I had long considered a fried egg the kind of breakfast (or lunch or dinner, to be honest) a delicacy that could dress up anything from a plate of hash to a simple salad and not the sort of thing you throw together for a crowd. But last year, one of our editors taught me a trick for cooking a big batch of fried eggs at once, turning this once solo dining luxury into a crowd-pleasing performance that does not even require a frying pan.
Bake a Big Batch of "Fried" Eggs
In our recipe for sheet-pan "half English" breakfast, editor Christine revealed a surprising secret for frying more than four eggs at once: Bake them!
- First, coat a rimmed baking sheet with non-stick spray, butter, or oil — and be generous since the fat will prevent sticking and also help fry the eggs.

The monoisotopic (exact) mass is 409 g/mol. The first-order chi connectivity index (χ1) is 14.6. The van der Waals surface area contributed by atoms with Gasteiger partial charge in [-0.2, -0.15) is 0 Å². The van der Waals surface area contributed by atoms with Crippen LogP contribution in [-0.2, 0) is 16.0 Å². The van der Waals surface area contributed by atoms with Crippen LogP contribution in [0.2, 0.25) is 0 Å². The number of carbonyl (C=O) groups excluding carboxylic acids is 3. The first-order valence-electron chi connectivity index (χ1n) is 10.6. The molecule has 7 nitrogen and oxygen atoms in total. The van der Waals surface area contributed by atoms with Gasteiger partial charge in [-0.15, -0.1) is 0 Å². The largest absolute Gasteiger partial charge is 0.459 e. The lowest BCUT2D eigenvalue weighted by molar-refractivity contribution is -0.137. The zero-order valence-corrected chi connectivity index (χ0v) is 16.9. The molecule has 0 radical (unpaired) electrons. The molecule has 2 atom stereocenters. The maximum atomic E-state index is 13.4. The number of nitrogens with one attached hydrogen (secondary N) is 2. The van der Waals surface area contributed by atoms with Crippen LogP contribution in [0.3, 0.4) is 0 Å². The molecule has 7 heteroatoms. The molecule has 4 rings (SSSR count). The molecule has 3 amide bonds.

- Next, preheat the baking sheet in a 425°F oven for 15 minutes.
- While the pan is preheating, you can crack the eggs into a few ramekins or cups, which will help you get the eggs onto the sheet pan faster and result in more even cooking. This step is completely optional, as it does create more dishes for washing post-breakfast.
- When the pan is preheated, carefully pour (or crack) the eggs directly onto the baking sheet. Work from the middle of the baking sheet out for more even cooking and keep the baking sheet on the oven's rack so that it doesn't lose much of its heat.
- Sprinkle the eggs with salt and pepper before returning the eggs to the oven.
- Bake the eggs for five minutes for runny yolks or all the way to eight minutes for hard-cooked eggs. Use a thin spatula to remove the eggs from the pan.
Want Picture-Perfect Eggs?
Coat a few Mason jar rings (or ring molds, if you've got them) with nonstick spray and preheat them along with the baking sheet. Then pour the cracked eggs into the lids for baking.
And remember, the fresher your eggs the less the egg whites will spread and the prettier your baking sheet eggs will be.
Test your eggs: Here's How to Test Your Eggs for Freshness